MIDI IS AROUND US !
Most popular recorded music is written and performed using MIDI-equipped electronic keyboards (aka "synthesizers"). Much music is also written on computers using "Sequencers" and/or "Digital Audio workstations". Other MIDI-equipped musical instruments may also be used, including digital drums, digital guitars, wind instruments, and more. Your computer probably has the ability to play MIDI files using either built-in hardware or a software synthesizer that responds to MIDI messages, and with an appropriate adapter your computer can be connected to other MIDI-equipped products so you can use MIDI to help you learn, play, create and enjoy music. Even film and TV scores are usually created on MIDI instruments, and with advances in digital sampling and synthesis technologies making digital instruments sound ever more realistic, the orchestra playing behind that big-screen block buster is more likely to be the product of a few MIDI devices than dozens of acoustic instruments.
Besides music creation and playback described above, MIDI has some other interesting and popular uses. MIDI Show Control is a different set of MIDI messages used for controlling rides at theme parks as well as for operating themed events such as are found outside many Las Vegas casinos. And many people have developed unique products that use MIDI. And if you own a cell phone that has "polyphonic ring-tones" (billions do) it's probably got a MIDI synthesizer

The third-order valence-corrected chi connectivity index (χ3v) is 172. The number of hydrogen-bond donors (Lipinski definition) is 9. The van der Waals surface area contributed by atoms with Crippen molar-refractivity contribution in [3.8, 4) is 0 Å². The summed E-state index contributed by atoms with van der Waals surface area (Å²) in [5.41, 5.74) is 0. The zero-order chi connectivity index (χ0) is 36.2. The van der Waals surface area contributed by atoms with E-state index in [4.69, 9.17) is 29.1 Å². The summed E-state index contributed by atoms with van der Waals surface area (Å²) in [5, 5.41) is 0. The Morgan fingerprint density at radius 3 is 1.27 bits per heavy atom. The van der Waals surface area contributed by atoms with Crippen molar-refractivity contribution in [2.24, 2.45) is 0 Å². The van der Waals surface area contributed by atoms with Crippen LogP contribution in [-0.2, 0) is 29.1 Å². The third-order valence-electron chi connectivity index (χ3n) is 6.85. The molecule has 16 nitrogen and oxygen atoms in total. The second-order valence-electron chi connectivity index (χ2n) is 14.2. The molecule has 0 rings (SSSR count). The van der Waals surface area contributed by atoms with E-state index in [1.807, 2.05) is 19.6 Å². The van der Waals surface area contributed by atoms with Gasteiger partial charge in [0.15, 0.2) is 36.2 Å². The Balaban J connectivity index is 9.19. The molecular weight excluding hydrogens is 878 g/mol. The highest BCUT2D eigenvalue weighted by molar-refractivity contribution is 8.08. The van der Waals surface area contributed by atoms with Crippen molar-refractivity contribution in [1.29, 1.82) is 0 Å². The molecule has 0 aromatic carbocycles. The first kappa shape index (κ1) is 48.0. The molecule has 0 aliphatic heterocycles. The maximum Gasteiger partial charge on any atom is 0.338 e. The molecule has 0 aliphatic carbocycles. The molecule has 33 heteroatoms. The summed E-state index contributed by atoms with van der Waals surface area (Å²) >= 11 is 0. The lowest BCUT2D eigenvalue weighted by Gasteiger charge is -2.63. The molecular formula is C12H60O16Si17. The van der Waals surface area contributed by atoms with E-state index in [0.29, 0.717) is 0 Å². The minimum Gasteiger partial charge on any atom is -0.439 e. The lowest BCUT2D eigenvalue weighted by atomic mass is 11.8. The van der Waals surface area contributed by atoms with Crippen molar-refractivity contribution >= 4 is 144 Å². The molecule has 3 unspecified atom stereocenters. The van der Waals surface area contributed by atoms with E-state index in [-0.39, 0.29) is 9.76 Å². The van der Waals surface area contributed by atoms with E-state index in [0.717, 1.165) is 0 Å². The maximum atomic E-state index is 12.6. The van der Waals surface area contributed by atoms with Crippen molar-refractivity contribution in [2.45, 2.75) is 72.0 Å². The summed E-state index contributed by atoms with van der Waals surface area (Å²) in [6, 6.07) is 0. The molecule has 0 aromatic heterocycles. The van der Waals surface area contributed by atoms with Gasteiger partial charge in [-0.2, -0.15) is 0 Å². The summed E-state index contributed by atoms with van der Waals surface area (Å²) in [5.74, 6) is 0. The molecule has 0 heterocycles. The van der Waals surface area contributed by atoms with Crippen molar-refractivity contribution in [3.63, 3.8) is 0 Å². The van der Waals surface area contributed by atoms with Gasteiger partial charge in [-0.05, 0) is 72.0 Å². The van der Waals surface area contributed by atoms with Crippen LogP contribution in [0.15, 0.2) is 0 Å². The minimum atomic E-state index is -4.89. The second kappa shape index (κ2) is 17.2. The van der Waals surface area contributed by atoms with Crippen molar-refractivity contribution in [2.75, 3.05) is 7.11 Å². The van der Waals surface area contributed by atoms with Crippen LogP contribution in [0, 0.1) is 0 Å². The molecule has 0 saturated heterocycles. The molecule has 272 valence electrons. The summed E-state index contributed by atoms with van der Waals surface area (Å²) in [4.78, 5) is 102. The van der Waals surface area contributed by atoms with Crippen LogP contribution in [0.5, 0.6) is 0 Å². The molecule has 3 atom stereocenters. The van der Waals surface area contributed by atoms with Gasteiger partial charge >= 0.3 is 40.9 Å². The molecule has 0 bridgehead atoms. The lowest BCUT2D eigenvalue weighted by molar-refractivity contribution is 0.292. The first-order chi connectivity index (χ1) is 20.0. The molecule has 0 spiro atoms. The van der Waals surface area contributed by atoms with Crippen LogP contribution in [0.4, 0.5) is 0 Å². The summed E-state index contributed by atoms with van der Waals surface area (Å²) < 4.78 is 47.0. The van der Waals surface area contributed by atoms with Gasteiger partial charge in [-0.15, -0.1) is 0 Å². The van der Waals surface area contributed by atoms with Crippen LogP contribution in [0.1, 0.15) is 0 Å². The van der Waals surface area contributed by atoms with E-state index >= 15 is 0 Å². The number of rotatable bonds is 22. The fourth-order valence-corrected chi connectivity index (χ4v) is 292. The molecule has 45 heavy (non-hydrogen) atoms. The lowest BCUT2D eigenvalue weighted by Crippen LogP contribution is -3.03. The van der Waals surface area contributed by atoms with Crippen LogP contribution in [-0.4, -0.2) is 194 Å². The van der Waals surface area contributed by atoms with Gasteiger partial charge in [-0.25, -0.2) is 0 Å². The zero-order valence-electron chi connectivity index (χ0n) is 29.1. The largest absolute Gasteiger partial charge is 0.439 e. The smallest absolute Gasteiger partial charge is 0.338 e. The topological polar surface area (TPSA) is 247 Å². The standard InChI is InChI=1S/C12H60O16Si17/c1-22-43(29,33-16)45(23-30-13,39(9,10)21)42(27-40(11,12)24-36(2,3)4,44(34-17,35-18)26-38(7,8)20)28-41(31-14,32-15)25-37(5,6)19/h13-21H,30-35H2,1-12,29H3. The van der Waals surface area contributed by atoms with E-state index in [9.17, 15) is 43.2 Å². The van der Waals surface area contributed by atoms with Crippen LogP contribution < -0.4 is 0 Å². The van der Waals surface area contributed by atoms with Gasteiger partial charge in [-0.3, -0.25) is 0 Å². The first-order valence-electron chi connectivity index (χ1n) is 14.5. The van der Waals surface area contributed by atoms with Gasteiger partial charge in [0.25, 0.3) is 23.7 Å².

MIDI & Accompaniment style file last added
How Does MIDI work ?
There are many different kinds of devices that use MIDI, from cell phones to music keyboards to personal computers. The one thing all MIDI devices have in common is that they speak the "language" of MIDI. This language describes the process of playing music in much the same manner as sheet music: there are MIDI Messages that describe what notes are to be played and for how long, as well as the tempo, which instruments are to be played, and at what relative volumes. Because MIDI data is only performance instructions and not a digital version of a sound recording, it is actually possible to change the performance, whether that means changing just one note played incorrectly, or changing all of them to perform the song in an entirely new key or at a different tempo, or on different instruments. MIDI data can be transmitted electronically between MIDI-compatible musical instruments, or stored in a Standard MIDI File for later playback. In either case, the resulting performance will depend on how the receiving device interprets the performance instructions, just as it would in the case of a human performer reading sheet music. The ability to fix, change, add, remove, speed up or slow down any part of a musical performance is exactly why MIDI is so valuable for creating, playing and learning about music.